Friday, July 23, 2010

Before Sunrise (1995)

USA/Austria/Switzerland, 105 minutes
Director: Richard Linklater
Writers: Richard Linklater, Kim Krizan
Photography: Lee Daniel
Cast: Ethan Hawke, Julie Delpy

A deceptively slight romance with a concept at once so familiar and so simple as to verge on hackneyed. American twentysomething Jesse (played by Ethan Hawke) meets Parisian twentysomething Celine (played by Julie Delpy) when they are both traveling by train in Europe. After a brief conversation, Celine, on an impulse, gets off the train with Jesse in Vienna and they spend the night together, roaming the city, talking, growing closer, and ultimately falling in love. In the morning Jesse will be flying back to the U.S. and Celine will reboard the train and continue on to Paris. Jesse is naturally charming, composed of equal parts swagger and unsure timidity, while Celine is also charming, but more brash and outspoken, unwilling to trust a man but unwilling not to. Both, more than anything, are young, happy to indulge romance and idealism. They barely have money to feed themselves, let alone for a place to spend the night, but the company of one another provides all the entertainment and comforts they need—or, indeed, that we as an audience might require. In fact, for the most part director and co-writer Richard Linklater does an admirable job of staging a legendary first date, a greatest night of one's life, the sense of astonishment and joy and the continual testing and retesting of a deep and powerful newfound connection with another person. If we are lucky, we have had an experience like this in our lives, and it's not hard to recognize a version of it here: the conversation that never wants to end, happily unloading all the stories of one's short life, with startling happenstance encounters along the way, flare-ups of difference quickly smoothed over, and an unforced wandering from place to place amidst wondrous sights and experiences. The late-night weariness that occasionally threatens is quickly overcome by the energy of the connection that burns through it. But for all that, some patience and indulgence may be required here. The story amounts to little more than said date, virtually devoid of any personal context other than what one character tells the other, or stakes of any kind except insofar as they have seduced us into caring for them. And I don't know about you, but nothing Celine has to offer (let alone Jesse) much gives me any reason to care particularly deeply, beyond a general happiness in seeing others connect and do well. Speaking strictly for myself, that's not going to get me to Paris or anyplace like it without having to pay for a ticket first.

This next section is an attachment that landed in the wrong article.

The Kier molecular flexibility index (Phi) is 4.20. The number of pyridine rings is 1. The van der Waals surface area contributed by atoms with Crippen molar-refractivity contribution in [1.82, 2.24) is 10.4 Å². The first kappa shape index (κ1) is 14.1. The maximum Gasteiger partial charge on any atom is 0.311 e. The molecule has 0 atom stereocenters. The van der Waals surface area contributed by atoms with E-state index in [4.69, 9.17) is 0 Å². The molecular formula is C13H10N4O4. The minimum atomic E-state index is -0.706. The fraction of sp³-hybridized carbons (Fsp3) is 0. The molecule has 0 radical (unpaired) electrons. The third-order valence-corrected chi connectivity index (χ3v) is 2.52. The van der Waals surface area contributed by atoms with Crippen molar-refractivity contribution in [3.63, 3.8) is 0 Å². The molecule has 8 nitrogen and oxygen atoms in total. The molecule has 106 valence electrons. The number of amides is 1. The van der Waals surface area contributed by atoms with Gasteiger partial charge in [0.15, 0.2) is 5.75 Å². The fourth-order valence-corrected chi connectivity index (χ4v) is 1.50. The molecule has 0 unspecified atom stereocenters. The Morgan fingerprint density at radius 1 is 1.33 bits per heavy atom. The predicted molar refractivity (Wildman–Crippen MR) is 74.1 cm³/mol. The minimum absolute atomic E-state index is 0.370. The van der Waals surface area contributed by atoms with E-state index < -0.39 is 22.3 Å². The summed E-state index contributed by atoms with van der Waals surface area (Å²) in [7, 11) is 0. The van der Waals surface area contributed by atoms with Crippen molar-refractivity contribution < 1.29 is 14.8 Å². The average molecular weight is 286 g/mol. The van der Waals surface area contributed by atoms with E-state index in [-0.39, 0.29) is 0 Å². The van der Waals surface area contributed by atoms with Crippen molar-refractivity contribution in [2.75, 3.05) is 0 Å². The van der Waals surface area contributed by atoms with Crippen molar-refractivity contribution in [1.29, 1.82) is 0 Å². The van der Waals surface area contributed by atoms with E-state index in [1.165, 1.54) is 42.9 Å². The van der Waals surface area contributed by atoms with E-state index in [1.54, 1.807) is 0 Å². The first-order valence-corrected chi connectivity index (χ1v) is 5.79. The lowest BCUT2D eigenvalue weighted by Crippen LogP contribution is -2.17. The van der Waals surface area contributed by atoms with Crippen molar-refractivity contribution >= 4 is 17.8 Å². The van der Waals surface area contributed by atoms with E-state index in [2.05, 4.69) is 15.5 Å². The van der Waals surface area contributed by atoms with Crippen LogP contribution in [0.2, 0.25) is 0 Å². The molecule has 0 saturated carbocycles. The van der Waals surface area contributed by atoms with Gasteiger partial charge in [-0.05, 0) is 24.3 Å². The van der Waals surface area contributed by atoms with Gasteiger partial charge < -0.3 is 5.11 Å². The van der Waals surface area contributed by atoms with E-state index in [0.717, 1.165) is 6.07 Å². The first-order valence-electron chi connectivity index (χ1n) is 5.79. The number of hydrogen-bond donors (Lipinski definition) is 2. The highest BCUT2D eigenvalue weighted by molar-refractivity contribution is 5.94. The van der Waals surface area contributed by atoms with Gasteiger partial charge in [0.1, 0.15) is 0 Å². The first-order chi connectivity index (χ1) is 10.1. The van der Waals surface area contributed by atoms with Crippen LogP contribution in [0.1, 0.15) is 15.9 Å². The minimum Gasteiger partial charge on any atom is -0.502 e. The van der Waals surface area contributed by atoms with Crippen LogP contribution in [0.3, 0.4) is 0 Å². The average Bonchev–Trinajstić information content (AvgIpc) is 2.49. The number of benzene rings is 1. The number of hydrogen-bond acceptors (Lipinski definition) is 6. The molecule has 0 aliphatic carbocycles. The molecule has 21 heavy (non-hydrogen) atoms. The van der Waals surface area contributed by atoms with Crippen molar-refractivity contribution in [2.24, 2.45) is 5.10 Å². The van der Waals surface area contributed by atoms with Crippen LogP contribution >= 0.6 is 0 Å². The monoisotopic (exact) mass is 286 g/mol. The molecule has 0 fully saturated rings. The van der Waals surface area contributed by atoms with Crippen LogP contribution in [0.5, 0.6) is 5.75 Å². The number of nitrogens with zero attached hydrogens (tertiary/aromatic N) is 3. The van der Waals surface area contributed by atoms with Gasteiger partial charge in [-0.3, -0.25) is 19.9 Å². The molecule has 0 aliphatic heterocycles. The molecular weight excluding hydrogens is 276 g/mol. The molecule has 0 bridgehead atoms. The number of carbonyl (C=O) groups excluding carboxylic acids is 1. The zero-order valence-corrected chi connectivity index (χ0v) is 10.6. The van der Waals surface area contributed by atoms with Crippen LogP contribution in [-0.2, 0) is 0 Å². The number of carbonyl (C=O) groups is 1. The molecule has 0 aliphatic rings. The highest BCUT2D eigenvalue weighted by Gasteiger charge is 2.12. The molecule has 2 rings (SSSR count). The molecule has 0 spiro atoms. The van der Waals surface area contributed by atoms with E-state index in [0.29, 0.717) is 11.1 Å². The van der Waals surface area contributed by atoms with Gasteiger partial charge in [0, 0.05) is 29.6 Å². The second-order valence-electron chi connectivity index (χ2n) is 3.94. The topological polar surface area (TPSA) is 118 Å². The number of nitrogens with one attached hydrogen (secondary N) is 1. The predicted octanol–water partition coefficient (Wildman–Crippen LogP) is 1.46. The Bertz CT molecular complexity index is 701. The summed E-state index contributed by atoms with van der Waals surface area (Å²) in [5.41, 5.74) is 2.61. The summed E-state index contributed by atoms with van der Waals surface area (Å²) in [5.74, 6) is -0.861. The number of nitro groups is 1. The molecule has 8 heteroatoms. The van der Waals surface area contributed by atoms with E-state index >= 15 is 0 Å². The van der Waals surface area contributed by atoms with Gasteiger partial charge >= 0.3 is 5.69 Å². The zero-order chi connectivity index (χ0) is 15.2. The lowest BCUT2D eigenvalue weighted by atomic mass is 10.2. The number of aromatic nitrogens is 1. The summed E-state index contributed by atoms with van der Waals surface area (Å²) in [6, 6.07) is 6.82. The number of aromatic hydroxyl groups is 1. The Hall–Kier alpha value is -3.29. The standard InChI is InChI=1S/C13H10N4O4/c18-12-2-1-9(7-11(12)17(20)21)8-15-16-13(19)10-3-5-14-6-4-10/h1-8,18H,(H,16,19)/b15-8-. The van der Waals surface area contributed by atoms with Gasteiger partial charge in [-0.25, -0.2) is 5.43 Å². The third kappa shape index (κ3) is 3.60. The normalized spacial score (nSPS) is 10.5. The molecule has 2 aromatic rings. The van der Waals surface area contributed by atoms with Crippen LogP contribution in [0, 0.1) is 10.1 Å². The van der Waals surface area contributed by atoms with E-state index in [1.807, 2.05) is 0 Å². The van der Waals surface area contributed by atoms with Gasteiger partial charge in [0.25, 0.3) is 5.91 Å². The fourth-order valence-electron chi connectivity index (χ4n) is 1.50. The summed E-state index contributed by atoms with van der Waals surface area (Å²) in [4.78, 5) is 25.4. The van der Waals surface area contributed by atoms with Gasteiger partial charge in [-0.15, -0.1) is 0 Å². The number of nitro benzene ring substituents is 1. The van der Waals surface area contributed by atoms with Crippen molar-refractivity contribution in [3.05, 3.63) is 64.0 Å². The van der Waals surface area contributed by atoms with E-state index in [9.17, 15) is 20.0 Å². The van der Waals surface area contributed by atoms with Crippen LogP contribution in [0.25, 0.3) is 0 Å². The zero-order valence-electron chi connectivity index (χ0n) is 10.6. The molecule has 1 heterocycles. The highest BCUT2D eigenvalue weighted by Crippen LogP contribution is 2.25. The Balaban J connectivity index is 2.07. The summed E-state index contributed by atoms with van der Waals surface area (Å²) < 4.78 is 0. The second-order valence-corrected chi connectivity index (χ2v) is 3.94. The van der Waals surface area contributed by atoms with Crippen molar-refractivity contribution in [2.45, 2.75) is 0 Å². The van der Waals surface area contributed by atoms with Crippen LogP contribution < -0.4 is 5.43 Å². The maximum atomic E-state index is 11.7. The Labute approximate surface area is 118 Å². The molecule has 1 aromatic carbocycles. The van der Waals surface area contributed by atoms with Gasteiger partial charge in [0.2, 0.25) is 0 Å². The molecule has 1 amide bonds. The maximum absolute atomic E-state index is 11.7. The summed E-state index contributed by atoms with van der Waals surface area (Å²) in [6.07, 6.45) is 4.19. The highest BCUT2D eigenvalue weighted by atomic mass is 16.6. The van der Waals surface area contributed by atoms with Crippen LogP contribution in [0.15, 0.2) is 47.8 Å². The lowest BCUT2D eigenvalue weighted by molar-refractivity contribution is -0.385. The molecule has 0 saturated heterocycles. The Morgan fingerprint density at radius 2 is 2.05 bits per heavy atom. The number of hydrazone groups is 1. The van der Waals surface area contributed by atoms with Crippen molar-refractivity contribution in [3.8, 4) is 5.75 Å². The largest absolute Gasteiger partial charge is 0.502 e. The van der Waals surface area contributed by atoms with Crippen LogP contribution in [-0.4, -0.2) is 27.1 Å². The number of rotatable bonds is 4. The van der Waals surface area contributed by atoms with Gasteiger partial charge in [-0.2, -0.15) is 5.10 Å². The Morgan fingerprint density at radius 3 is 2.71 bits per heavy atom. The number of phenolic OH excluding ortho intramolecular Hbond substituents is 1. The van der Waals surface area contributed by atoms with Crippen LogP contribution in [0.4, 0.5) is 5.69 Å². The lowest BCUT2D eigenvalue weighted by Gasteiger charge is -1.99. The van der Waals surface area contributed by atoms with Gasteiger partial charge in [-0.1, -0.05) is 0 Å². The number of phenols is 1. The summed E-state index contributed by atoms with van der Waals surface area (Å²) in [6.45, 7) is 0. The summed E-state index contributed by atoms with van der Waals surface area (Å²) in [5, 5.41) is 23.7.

No comments:

Post a Comment